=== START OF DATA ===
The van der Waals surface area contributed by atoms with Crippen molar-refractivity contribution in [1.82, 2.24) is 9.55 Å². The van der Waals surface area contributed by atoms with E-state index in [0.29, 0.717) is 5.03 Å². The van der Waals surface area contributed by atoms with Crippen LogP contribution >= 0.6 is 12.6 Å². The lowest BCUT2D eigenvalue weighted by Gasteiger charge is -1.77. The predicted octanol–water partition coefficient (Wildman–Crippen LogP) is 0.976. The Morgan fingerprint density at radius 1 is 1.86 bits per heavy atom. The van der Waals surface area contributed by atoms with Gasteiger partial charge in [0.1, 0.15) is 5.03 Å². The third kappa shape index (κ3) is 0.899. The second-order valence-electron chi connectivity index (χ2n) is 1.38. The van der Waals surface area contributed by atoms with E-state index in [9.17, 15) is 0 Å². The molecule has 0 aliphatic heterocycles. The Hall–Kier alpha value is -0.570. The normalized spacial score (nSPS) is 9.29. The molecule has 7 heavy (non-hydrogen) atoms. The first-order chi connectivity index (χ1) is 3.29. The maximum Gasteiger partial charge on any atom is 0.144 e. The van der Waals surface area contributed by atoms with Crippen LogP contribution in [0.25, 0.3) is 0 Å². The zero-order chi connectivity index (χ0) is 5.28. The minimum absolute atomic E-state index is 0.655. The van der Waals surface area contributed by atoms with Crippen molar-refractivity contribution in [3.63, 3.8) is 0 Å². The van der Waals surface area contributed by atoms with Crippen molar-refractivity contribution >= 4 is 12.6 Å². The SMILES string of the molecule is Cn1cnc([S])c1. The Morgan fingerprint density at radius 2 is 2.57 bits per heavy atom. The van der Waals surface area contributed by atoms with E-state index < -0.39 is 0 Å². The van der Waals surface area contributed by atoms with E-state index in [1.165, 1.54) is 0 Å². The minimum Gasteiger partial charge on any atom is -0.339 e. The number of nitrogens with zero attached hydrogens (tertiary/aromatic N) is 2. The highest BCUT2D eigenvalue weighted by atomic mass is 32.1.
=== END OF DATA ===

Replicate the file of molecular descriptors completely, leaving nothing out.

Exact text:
The van der Waals surface area contributed by atoms with Crippen molar-refractivity contribution in [1.82, 2.24) is 9.55 Å². The van der Waals surface area contributed by atoms with E-state index in [0.29, 0.717) is 5.03 Å². The van der Waals surface area contributed by atoms with Crippen LogP contribution >= 0.6 is 12.6 Å². The lowest BCUT2D eigenvalue weighted by Gasteiger charge is -1.77. The predicted octanol–water partition coefficient (Wildman–Crippen LogP) is 0.976. The Morgan fingerprint density at radius 1 is 1.86 bits per heavy atom. The van der Waals surface area contributed by atoms with Gasteiger partial charge in [0.1, 0.15) is 5.03 Å². The third kappa shape index (κ3) is 0.899. The second-order valence-electron chi connectivity index (χ2n) is 1.38. The van der Waals surface area contributed by atoms with E-state index in [9.17, 15) is 0 Å². The molecule has 0 aliphatic heterocycles. The Hall–Kier alpha value is -0.570. The normalized spacial score (nSPS) is 9.29. The molecule has 7 heavy (non-hydrogen) atoms. The first-order chi connectivity index (χ1) is 3.29. The maximum Gasteiger partial charge on any atom is 0.144 e. The van der Waals surface area contributed by atoms with Crippen LogP contribution in [0.25, 0.3) is 0 Å². The zero-order chi connectivity index (χ0) is 5.28. The minimum absolute atomic E-state index is 0.655. The van der Waals surface area contributed by atoms with Crippen molar-refractivity contribution in [3.63, 3.8) is 0 Å². The van der Waals surface area contributed by atoms with Crippen molar-refractivity contribution >= 4 is 12.6 Å². The SMILES string of the molecule is Cn1cnc([S])c1. The Morgan fingerprint density at radius 2 is 2.57 bits per heavy atom. The van der Waals surface area contributed by atoms with E-state index < -0.39 is 0 Å². The van der Waals surface area contributed by atoms with E-state index in [1.165, 1.54) is 0 Å². The minimum Gasteiger partial charge on any atom is -0.339 e. The number of nitrogens with zero attached hydrogens (tertiary/aromatic N) is 2. The highest BCUT2D eigenvalue weighted by atomic mass is 32.1.